University of New South Wales Faculty of Law Research Series
Last Updated: 21 July 2013
The Great Game Rebooted or the Long March to Acceptance? The Legal and Policy Impediments to Chinese Investment in Australian Corporations and Business Opportunities
Justin O’Brien, University of New South Wales
George Gilligan, University of New South Wales
Jonathan Greenacre, University of New South Wales
This paper is available for download at Available at http://papers.ssrn.com/sol3/papers.cfm?abstract_id=2278803
This paper may be referenced as  UNSWLRS 47.
This paper may also be referenced as Centre for Law Markets and Regulation
Working Paper Series No 12-4.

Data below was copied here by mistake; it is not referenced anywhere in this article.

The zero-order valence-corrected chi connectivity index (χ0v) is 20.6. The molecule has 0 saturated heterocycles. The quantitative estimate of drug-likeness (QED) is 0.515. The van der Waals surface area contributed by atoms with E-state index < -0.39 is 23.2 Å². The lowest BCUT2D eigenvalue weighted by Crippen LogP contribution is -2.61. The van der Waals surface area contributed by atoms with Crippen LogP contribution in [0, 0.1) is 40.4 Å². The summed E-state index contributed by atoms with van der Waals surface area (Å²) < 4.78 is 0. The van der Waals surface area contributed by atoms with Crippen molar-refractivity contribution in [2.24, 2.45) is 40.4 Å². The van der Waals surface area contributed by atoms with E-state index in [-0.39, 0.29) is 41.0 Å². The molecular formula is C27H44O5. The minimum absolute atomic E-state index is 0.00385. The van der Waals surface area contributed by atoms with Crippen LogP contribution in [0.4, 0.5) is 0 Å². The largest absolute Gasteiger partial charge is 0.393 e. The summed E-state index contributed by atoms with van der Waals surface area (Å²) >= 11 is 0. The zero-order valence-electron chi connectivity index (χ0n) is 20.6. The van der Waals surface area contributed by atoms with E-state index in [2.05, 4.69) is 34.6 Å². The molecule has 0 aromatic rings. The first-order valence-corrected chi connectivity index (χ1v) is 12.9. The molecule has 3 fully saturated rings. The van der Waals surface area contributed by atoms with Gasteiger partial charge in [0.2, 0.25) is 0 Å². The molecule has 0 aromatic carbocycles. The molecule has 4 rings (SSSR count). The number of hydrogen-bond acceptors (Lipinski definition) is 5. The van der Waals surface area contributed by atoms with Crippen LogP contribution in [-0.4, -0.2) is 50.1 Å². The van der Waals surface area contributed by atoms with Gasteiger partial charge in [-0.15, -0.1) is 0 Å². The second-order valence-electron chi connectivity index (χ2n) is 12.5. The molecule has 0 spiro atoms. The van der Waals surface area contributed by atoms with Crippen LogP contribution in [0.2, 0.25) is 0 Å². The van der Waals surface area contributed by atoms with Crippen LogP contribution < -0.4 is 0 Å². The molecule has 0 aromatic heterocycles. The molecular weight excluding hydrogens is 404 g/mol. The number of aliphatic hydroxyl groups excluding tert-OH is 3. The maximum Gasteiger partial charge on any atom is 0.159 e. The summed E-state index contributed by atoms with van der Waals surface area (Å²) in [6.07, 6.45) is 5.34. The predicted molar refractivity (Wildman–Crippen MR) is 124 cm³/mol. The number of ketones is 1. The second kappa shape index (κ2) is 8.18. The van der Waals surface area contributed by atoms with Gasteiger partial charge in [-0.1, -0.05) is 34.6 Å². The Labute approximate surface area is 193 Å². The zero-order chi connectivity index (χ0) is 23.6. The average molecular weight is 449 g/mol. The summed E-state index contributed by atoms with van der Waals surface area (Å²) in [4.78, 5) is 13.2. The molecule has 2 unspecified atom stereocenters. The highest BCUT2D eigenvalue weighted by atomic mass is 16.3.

The rise of state capitalism poses profound questions for Australia. Long a beneficiary of China’s hunger for security of supply in natural resources, the country now finds itself increasingly as an investment target and source of business opportunities in sectors as diverse as telecommunications, natural resources and agriculture. As a consequence, elements of Australia’s legal and policy framework are coming under pressure. In particular, the operation of the Foreign Investment Review Board, created as a consequence of the Foreign Acquisition and Takeovers Act (1975), has now become a source of domestic political contestation. This paper explores the implications through the lens of the Australia in the Asian Century White Paper consultation process. It argues that ongoing ambiguity has the potential to undermine the cogency and coherence of the underpinning legal and policy framework. If unresolved it risks Australia becoming bypassed by the emergence of a new Southern Silk Road that positions China, in particular, at the centre of an integrated trading hub dominated by state capitalism.